A Really Tough Kind Of Triple Crown

A Really Tough Kind Of Triple Crown

One of the toughest endurance events around the world that tests one’s athletic skills, raw endurance and versatility is the Pope-Ellis Ironman and Ironwoman race. Can there be any tougher trio of events that tests one so much on land and water?

The trio of endurance events includes the Comrades Marathon, the aQuellé Midmar Mile and the Dusi Canoe Marathon, all conducted in the Pietermaritzburg and Durban areas in South Africa.

The Comrades Marathon is a 89.9 km (56-mile) ultra-marathon run held in June that starts in Pietermaritzburg and finishes at The Kingsmead Cricket Stadium in Durban. The race distance is subject to change and is the world’s largest and oldest ultramarathon race. The direction of the race alternates each year between the “up” run (87 km) starting from Durban and the “down” run (89 km) starting from Pietermaritzburg. Runners over the age of 20 qualify when they are able to complete an officially recognised marathon (42.2 km) in under 5 hours. During the event an athlete must also reach five cut-off points in specified times to complete the race.

The aQuellé Midmar Mile is annually held early February in Pietermaritzburg and is the world’s largest competitive open water swim, a straight point-to-point race across the Midmar Dam.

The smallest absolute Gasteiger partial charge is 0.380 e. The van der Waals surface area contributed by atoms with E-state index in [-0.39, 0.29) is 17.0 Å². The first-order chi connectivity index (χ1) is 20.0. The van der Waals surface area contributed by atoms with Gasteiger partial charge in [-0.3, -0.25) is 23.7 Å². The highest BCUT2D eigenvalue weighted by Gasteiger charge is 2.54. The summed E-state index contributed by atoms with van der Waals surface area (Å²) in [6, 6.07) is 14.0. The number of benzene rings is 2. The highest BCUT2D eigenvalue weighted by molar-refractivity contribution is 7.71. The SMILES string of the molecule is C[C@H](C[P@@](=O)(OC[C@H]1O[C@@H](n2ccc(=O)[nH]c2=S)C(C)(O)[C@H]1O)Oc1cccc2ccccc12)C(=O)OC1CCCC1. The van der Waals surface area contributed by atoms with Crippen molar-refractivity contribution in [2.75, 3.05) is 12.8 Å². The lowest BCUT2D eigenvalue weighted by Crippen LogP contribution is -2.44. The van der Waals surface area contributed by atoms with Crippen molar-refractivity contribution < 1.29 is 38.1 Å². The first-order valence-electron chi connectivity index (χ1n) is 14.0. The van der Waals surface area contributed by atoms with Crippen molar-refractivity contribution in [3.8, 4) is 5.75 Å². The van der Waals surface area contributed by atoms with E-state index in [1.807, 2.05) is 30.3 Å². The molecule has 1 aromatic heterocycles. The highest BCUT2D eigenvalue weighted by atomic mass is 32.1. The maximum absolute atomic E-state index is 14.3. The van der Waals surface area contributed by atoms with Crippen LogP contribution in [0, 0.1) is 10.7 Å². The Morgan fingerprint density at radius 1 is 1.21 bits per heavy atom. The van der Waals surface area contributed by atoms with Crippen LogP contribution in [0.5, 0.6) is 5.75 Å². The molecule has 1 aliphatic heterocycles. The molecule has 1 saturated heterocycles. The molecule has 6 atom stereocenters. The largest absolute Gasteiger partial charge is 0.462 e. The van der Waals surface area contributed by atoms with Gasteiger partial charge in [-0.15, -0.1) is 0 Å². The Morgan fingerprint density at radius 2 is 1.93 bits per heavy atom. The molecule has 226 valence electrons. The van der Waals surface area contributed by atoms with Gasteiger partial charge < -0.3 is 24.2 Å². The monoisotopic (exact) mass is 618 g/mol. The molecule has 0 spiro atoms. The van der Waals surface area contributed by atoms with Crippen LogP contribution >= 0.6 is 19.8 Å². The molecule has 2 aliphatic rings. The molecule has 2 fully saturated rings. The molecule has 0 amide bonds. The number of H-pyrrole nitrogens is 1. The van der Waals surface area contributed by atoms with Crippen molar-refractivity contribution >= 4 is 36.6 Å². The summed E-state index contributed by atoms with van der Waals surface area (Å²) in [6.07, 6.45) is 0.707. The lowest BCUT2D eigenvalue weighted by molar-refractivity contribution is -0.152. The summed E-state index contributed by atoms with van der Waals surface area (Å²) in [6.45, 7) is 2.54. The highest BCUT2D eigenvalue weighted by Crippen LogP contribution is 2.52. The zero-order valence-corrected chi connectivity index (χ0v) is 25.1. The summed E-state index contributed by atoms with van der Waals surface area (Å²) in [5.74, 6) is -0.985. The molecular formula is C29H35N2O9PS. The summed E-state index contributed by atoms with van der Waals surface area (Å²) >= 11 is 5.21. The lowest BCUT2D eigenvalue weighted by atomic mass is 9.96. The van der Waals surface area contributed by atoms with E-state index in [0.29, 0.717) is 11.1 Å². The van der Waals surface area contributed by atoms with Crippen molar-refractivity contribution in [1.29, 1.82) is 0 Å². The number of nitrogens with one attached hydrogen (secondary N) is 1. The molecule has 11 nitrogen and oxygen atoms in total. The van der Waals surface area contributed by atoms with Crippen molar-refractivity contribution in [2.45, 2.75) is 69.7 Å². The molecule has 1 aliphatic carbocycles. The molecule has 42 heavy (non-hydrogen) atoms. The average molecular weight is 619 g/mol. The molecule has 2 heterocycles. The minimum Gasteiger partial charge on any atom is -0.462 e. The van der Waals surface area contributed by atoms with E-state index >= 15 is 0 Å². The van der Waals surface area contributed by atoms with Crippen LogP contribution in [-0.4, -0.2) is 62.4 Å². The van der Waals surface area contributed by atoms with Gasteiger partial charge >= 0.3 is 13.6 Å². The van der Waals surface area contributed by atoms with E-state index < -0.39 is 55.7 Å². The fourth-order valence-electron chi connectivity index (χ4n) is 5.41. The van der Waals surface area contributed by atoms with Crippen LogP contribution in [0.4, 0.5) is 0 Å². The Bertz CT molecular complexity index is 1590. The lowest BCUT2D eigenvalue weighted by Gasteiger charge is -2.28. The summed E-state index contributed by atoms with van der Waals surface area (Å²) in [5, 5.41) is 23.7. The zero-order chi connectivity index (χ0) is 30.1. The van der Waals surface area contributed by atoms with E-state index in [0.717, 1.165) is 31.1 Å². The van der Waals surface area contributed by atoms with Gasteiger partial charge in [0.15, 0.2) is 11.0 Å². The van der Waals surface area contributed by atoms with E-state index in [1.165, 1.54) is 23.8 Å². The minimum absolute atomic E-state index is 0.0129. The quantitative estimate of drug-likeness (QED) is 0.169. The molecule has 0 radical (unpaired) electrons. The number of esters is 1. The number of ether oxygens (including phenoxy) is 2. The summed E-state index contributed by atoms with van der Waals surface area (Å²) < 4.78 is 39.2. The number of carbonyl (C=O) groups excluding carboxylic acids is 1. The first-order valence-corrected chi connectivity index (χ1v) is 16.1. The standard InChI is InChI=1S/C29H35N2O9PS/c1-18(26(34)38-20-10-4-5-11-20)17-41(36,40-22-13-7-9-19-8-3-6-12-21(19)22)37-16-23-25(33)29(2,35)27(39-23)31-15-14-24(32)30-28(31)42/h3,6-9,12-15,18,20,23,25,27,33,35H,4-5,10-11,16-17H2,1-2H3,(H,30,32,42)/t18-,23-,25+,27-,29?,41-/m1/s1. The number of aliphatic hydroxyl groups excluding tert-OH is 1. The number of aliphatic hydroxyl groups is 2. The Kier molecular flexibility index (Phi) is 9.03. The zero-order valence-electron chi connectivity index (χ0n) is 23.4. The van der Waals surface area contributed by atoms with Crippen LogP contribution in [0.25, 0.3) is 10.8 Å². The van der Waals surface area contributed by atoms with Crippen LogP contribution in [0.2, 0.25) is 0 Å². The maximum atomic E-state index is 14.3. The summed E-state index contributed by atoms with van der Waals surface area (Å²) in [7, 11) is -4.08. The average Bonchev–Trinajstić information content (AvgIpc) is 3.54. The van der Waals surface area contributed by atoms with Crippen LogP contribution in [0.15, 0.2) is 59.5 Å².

The Dusi Canoe Marathon is arguably the world’s most prestigious canoe (kayak) race, held in mid-February between Pietermaritzburg and Durban, South Africa. It is run along the Msunduzi River, which is more commonly referred to as the Dusi (or Duzi) river over a total distance of 120 km.

The Pope-Ellis Ironman and Ironwoman competition is based on a formula where each competitor receives a percentage score based on the following:

Cut-off Time – Participant’s Time / Cut-off Time – Winner’s Time for all three events. Comrades Score + Dusi Score + Midmar Score / 300

Copyright © 2014 by World Open Water Swimming Association
Steven Munatones